Impact on Diabetes and Hypertension Control Operational Schemes using Telemedicine Techniques

By Anu Banerjee, Chief Quality and Innovation Officer, Arnot Health

Anu Banerjee, Chief Quality and Innovation Officer, Arnot Health

In the United States, one of every three adults has hypertension, a condition created when the force of the blood pumping through your arteries is too high. Hypertension is often referred to as a “silent killer” because it usually is not associated with symptoms. According to the Center for Disease Control and Prevention, hypertension is the lead cause for all cardiovascular complication and chronic kidney disease. Only 47 percent of people being treated for hypertension have it under control. Diabetes is when the pancreas does not make enough insulin and cause elevated levels of glucose in the blood. In the United States, 29.1 million or 9.3 percent of people have diabetes. In 2010, diabetes was the seventh leading cause of death among Americans and is associated with many debilitating complications: Heart attack, stroke, blindness, kidney disease and amputations. The prevalence of hypertension in patients with diabetes is 71 percent. In diabetes, complications are more severe for those who have a poor control. Hence, daily monitoring of blood sugar and blood pressure is essential in these two conditions.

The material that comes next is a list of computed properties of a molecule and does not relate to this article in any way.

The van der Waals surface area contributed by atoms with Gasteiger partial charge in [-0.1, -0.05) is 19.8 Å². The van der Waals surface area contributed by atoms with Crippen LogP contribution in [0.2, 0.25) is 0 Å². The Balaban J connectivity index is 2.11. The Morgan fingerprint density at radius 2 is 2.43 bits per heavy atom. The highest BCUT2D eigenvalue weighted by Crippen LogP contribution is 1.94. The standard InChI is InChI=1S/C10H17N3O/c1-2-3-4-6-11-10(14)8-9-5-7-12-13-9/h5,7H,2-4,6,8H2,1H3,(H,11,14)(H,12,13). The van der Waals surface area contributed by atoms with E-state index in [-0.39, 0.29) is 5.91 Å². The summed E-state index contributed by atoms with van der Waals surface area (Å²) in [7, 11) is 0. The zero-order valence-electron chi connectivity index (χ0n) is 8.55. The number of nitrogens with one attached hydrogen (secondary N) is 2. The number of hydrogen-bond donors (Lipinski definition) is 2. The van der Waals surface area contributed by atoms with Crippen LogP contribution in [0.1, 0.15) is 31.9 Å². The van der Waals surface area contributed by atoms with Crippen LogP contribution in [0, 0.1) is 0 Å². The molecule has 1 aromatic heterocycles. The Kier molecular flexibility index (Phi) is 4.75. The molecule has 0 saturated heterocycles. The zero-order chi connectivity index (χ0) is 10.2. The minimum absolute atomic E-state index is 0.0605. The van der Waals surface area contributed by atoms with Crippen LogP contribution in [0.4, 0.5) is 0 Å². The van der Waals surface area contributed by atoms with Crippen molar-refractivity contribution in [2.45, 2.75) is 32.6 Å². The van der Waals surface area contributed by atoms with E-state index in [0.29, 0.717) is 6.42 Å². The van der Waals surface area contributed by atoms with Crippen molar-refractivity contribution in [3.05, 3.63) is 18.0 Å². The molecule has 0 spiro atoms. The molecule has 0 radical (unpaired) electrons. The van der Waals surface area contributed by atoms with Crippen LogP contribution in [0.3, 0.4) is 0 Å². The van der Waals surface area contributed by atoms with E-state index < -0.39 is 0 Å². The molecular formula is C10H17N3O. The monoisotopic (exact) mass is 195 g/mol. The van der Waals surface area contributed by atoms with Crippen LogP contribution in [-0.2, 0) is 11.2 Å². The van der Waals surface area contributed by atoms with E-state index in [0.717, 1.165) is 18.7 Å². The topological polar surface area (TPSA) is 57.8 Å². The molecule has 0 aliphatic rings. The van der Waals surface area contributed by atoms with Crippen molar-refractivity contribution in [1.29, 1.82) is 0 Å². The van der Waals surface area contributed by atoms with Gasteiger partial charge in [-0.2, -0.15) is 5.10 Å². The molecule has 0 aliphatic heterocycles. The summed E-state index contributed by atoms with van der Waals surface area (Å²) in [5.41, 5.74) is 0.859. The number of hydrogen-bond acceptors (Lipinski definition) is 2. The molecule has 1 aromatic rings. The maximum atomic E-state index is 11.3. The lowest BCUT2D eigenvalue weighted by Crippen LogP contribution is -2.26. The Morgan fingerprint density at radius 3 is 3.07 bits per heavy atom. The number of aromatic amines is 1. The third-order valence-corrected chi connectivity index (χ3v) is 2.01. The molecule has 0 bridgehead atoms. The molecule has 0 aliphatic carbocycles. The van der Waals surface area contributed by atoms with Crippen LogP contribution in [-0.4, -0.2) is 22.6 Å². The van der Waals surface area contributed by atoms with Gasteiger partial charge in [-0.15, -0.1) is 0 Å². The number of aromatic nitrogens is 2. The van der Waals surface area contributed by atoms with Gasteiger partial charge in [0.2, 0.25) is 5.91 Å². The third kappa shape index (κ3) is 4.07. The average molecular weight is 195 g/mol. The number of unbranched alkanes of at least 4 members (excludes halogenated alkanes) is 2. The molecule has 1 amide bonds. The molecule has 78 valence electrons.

Fluctuation in pulse, blood pressure and blood sugar is normal. However, increase in the range and frequency of fluctuation is associated with adverse health effect. Hence, it is the cumulative effect of abnormal blood pressure and blood sugar over time that is associated with complication. Collection of aggregate information in these conditions this way is more reliable and accurate. Therefore, it will be useful to collect continuous information on blood sugar and blood pressure to detect its cumulative burden in these two conditions. Consistent with this logic most patients’ with diabetes are encouraged self-monitoring and this principle also applies to blood pressure in the management of and pulse. Essential in these two setting is to direct intervention based on changes seen in aggregate data set.

Repeated measurements taken over extended periods indicate true burden of blood pressure unlike single determination taken every 3-4 months in clinical practice. Currently, decisions made in hypertension are based on one or two readings taken randomly. Literature supports home blood pressure is superior. Average of several blood pressure readings at short intervals is similar to hemoglobin A1c-a bio-marker measurement in the assessment of diabetes control during proceeding several months.

"Advances in Technology allow clinical operation in the management hypertension and diabetes synchronous with customers’ needs"